Guide to Global Sales #1: Attracting international traffic

Every online business has steps that people must take to become a customer. In this four part series, we’re dissecting the common acquisition funnel and applying it to global customers. From attracting new visitors to your site to localizing the checkout process, we’re mapping the entire customer journey with plenty of translation tips along the way.

Image source: Hubspot

The conversion funnel is broken down into four main stages: Attract, Convert, Close and Delight. No matter how large or successful your business is, chances are you have at least one blockage point in your funnel. This guide will help you discover what that blockage may be, and how proper translation can help.


Step #1 focuses on attracting relevant international traffic. Obviously, without traffic to your online store, you can’t be selling. Take these tips into consideration when crafting your localization plan of attack:

Craft quality multilingual content

The most critical element to great global SEO is content. Without content, there’s nothing to search for. Creating content in multiple languages helps you rank in search engine result pages (SERPs) served in that language. This is especially true if your competitors aren’t creating multilingual content. And believe us, any edge you can gain in terms of SEO is worth pursuing.

Another important tip: never rely on machine translation. Machine translation looks like spam in Google’s eyes. Nothing can replace native level human translation if you want to achieve high-quality search rankings.

Cater to search engines worldwide

When developing a website for search engines, most companies only focus on Google. For good reason, of course. Google holds a majority of the market—63.9% to be exact. However, Google isn’t as popular abroad as you’d like to think.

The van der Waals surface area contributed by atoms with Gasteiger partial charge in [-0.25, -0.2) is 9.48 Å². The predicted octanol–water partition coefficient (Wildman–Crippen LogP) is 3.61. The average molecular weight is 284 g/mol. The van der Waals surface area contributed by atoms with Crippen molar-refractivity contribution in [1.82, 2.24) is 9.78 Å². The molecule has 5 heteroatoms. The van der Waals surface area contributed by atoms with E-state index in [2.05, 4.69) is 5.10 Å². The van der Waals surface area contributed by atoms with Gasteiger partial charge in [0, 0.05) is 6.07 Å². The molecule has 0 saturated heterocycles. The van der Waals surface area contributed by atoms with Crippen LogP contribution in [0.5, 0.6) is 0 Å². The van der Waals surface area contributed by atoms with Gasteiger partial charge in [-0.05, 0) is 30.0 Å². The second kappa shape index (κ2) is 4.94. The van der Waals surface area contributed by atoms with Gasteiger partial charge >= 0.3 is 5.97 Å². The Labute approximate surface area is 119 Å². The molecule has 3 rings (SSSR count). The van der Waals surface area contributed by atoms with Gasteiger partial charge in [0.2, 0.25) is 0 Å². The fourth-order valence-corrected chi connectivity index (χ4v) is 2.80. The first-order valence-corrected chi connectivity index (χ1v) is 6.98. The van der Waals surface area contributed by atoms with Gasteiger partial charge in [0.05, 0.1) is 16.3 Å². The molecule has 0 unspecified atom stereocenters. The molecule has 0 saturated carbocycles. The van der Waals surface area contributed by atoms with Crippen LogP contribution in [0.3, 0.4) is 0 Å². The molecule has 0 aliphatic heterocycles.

Google-focused strategies work in America, but not necessarily in other markets. As a result, adapting your SEO strategy to the popular search engine of your target market is pivotal to SEO success. Different search engines can have varying search algorithms, and award higher rankings to sites depending on varying site elements. Paying close attention to these differences will help make sure that potential customes will find your website when they’re searching in their own language.

Get social, globally

Social media is now the #1 driver of all website referral traffic. So if you’re solely focused on search traffic, you’re missing out. Platforms like Facebook and Twitter have evolved from a mere engagement medium to a major source of website traffic, and we all know that more traffic means more sales opportunities.

But like search engines, different countries use different social platforms. Local social media platforms oftentimes capture the majority of users’ attention, so you’ll need to do research prior launching your campaign to ensure you’re targeting the networks that best align with your target market.

Here are a few examples of localized alternatives:

  • Weibo – Visual blogging platform in China used regularly by individuals, celebrities, media outlets, businesses and government agencies.
  • VKontakte – Europe’s largest social network and is the second most visited website in Russia. On VK, users share text updates, video, audio and images and can also play browser-based games
  • LINE – The major player in Japan; lets users video chat, text and call one another through a single app. LINE also promotes brand-exclusive news and coupon opportunities.

Interested in learning more about multilingual social strategy? Our guide to global social media, produced in collaboration with Fliplingo, is filled with tips for expanding your brand to global audiences.

Go global with Gengo’s people-powered translation platform.

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The guide to global social media

Our social media guide, made in collaboration with Fliplingo, introduces you to the key strategies for successfully expanding your brand to global audiences.

Alex Nguyen

The author

Alex Nguyen

​Alex crafts and coordinates content for Gengo’s marketing team. Based in San Francisco after a brief stint in Tokyo, she loves all things culture and design. When not at Gengo, she’s likely brushing up on her Japanese, letting loose at indie electronic shows or trying out new ice cream spots in the city.

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